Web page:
Judging by the care taken in lightcasting and the overwhelming dark ambiance I would say that this is a late period Malcolm Sailor map. 1997, maybe contemporaneous with CHORD1. It is a brick and metal dungeon and features some awkward super shotgun waltzing as well as a surprisingly small amount of health. The opening room feels like it cribs a bit from "Monster Condo". Some of the architecture is really cool. I love the look of the hall that joins the starting area to the starbase-ish wing. The Hell nobles are scary but the most dangerous monsters are probably the chaingunners in the little cubbyhole in the huge northeastern room. If not them then I suppose all of the revenants. Favorite moment is the fake-out teleporter rush at the beginning.

A quick techbase level. It showcases some of Sailor's penchant for abstract bits like the unnecessary metal tightrope walk leading to the red key strobe room and the controllable blast doors. It also starts you off outgunned against a revenant though you can pick up the chainsaw to slay him if you so desire. My favorite bit is a crazy fight against an arch-vile and two revenants. I admit that you can just run away but it's almost more fun to stick around. You can time your shotgun blasts to connect right before one of the skeleton rockets hits ol' archie in the back of the head. 

This is a marble arena-style map that starts out as an echo of "Dead Simple" but quickly swerves away. You have a lot of room to play with but some of the subsequent enemy injections consist of things that you wouldn't want to have to handle in open areas. Stuff like chaingunners, pain elementals; some folks still loathe fighting revenants. An invul sphere will soften most of the blow, though. The final battle is a token Cyberdemon fight and you have too much cells and rocket ammo to really care. My favorite bit is actually the coda, a mysterious walk around the outer shell of the structure to the exit. This could be late-'96 or early-'97 Malcolm, mostly because the lighting is simple sector and the outer area detailing is so bland. The arcade-style combat fits in with his Short and Hard sensibilities, too, though the final leg seems like it would run counter to his economy of design.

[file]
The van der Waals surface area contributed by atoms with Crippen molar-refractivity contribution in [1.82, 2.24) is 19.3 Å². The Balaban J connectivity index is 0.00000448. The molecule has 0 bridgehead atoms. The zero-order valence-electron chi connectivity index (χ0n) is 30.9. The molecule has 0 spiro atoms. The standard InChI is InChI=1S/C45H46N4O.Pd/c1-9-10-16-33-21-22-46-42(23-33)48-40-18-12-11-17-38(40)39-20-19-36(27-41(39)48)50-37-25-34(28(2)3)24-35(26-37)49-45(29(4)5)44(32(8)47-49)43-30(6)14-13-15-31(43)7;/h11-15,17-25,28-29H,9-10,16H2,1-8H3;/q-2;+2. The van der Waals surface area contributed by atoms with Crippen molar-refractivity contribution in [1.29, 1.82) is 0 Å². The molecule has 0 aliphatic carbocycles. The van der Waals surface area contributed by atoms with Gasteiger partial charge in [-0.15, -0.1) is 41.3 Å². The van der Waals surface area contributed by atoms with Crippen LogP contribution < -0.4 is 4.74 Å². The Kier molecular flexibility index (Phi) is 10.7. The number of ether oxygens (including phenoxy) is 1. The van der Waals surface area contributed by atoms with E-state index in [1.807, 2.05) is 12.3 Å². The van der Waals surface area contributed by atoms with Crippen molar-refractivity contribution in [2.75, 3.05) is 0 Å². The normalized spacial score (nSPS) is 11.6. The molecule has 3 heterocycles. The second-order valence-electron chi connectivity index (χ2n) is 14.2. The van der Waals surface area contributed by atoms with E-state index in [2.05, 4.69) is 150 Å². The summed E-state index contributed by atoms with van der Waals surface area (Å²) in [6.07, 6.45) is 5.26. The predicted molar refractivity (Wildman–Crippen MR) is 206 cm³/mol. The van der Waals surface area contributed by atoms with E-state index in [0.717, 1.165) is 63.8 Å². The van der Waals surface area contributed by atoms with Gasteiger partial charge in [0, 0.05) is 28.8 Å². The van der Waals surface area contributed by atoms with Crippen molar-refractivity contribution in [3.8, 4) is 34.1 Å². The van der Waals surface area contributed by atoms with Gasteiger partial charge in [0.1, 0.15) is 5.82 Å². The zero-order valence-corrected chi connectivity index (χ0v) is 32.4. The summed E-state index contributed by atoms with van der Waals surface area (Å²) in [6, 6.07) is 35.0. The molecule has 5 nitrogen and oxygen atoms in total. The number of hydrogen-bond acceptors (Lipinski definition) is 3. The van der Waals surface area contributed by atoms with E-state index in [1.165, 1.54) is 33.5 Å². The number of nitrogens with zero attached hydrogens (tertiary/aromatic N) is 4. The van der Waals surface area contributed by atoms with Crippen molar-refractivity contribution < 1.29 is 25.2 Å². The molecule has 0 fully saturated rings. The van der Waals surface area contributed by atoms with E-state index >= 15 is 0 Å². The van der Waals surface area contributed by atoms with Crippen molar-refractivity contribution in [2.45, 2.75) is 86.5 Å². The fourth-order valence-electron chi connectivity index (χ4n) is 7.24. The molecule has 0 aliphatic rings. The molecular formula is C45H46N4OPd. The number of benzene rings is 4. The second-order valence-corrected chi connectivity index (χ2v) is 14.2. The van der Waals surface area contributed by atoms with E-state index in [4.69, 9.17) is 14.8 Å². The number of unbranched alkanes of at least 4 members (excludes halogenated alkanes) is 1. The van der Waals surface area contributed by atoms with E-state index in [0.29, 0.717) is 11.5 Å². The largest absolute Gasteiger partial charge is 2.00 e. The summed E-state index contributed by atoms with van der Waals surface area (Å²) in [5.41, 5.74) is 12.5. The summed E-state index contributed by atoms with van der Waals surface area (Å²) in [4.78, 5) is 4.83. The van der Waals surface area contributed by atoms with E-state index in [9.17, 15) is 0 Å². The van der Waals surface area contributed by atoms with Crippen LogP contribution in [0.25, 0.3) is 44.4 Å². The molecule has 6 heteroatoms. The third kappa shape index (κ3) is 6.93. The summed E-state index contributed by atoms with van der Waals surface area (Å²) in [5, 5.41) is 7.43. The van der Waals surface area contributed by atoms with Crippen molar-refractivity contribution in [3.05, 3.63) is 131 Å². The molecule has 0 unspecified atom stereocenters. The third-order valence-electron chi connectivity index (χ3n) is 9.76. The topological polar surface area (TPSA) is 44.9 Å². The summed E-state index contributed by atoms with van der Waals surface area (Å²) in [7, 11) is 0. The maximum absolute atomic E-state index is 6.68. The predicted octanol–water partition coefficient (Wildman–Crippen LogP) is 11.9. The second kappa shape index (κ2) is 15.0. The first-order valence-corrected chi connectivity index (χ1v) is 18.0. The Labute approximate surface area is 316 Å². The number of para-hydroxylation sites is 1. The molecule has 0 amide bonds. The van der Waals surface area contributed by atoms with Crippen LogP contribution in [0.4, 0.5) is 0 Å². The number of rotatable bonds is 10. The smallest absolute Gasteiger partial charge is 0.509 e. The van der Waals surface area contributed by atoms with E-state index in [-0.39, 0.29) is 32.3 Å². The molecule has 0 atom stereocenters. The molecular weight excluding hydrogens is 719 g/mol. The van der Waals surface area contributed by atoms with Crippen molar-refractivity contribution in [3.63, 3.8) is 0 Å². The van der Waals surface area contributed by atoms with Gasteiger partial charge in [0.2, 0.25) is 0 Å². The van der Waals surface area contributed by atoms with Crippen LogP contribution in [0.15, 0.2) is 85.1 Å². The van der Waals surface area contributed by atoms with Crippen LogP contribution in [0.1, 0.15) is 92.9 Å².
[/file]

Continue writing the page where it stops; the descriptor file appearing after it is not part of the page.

A brick and mortar fortress level. The simple setup, symmetric layout, and hallway lighting better resembles his SHRTHARD challenge maps. It kind of delivers, too, since the cacodemons in the teleporter gauntlet feel like legitimate pressure threats and it's lousy with revenants / arch-viles. It's all about the super shotgun plus some potential chaingun action. None of the Satanic sorcerers are crazy lethal but will dust you quick if you lose your cool. The slow lift / mancubi annex is a great place to provoke the player into doing something stupid.

Very short techbase level. Climbing up the stairs to get the shotgun is a nice way to set the scene. I wouldn't waste the shells on the zombies inside the bunker. When you get the box outside you won't hardly need it. I dunno what Sailor was going for; it feels like an interlude in a larger, story-based mapset or a blood-pumping kickstart. It mostly appears to be a way to practice lightcasting, looking at the interior of the shelter. I have no idea about the lethal water pit in front of the exit switch, though.

Super small blood and lava tunnel. There is an arch-vile at the end but you have an invul that you can use to kill both it and the mancubi sitting at the base of the newly-revealed pair of buttes. The remaining enemies are all straight shooters, easy to pare down with the combat shotgun.